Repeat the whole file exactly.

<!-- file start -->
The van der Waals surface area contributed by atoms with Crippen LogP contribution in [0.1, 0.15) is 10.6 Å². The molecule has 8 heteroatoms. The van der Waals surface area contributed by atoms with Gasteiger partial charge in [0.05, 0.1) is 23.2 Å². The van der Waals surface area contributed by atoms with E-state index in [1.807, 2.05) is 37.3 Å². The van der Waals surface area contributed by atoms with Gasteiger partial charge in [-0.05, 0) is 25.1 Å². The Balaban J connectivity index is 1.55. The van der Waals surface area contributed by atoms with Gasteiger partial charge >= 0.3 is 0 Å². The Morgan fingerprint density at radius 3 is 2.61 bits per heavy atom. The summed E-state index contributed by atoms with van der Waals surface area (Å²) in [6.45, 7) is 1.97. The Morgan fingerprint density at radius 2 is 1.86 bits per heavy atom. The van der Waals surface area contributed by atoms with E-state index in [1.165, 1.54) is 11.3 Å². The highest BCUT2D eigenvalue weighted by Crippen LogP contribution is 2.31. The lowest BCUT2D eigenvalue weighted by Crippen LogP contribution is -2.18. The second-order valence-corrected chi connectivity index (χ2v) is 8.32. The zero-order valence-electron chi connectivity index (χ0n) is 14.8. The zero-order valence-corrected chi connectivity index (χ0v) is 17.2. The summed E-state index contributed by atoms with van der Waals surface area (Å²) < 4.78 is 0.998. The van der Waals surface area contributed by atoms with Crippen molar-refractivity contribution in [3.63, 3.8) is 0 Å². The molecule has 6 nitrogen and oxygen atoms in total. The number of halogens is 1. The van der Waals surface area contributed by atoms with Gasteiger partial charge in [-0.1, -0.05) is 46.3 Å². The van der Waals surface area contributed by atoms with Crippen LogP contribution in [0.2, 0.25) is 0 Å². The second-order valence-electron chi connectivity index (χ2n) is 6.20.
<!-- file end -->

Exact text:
The van der Waals surface area contributed by atoms with Crippen LogP contribution in [0.1, 0.15) is 10.6 Å². The molecule has 8 heteroatoms. The van der Waals surface area contributed by atoms with Gasteiger partial charge in [0.05, 0.1) is 23.2 Å². The van der Waals surface area contributed by atoms with E-state index in [1.807, 2.05) is 37.3 Å². The van der Waals surface area contributed by atoms with Gasteiger partial charge in [-0.05, 0) is 25.1 Å². The Balaban J connectivity index is 1.55. The van der Waals surface area contributed by atoms with Gasteiger partial charge >= 0.3 is 0 Å². The Morgan fingerprint density at radius 3 is 2.61 bits per heavy atom. The summed E-state index contributed by atoms with van der Waals surface area (Å²) in [6.45, 7) is 1.97. The Morgan fingerprint density at radius 2 is 1.86 bits per heavy atom. The van der Waals surface area contributed by atoms with E-state index in [1.165, 1.54) is 11.3 Å². The highest BCUT2D eigenvalue weighted by Crippen LogP contribution is 2.31. The lowest BCUT2D eigenvalue weighted by Crippen LogP contribution is -2.18. The second-order valence-corrected chi connectivity index (χ2v) is 8.32. The zero-order valence-electron chi connectivity index (χ0n) is 14.8. The zero-order valence-corrected chi connectivity index (χ0v) is 17.2. The summed E-state index contributed by atoms with van der Waals surface area (Å²) < 4.78 is 0.998. The van der Waals surface area contributed by atoms with Crippen molar-refractivity contribution in [3.63, 3.8) is 0 Å². The molecule has 6 nitrogen and oxygen atoms in total. The number of halogens is 1. The van der Waals surface area contributed by atoms with Gasteiger partial charge in [-0.1, -0.05) is 46.3 Å². The van der Waals surface area contributed by atoms with Crippen LogP contribution in [0.2, 0.25) is 0 Å². The second-order valence-electron chi connectivity index (χ2n) is 6.20.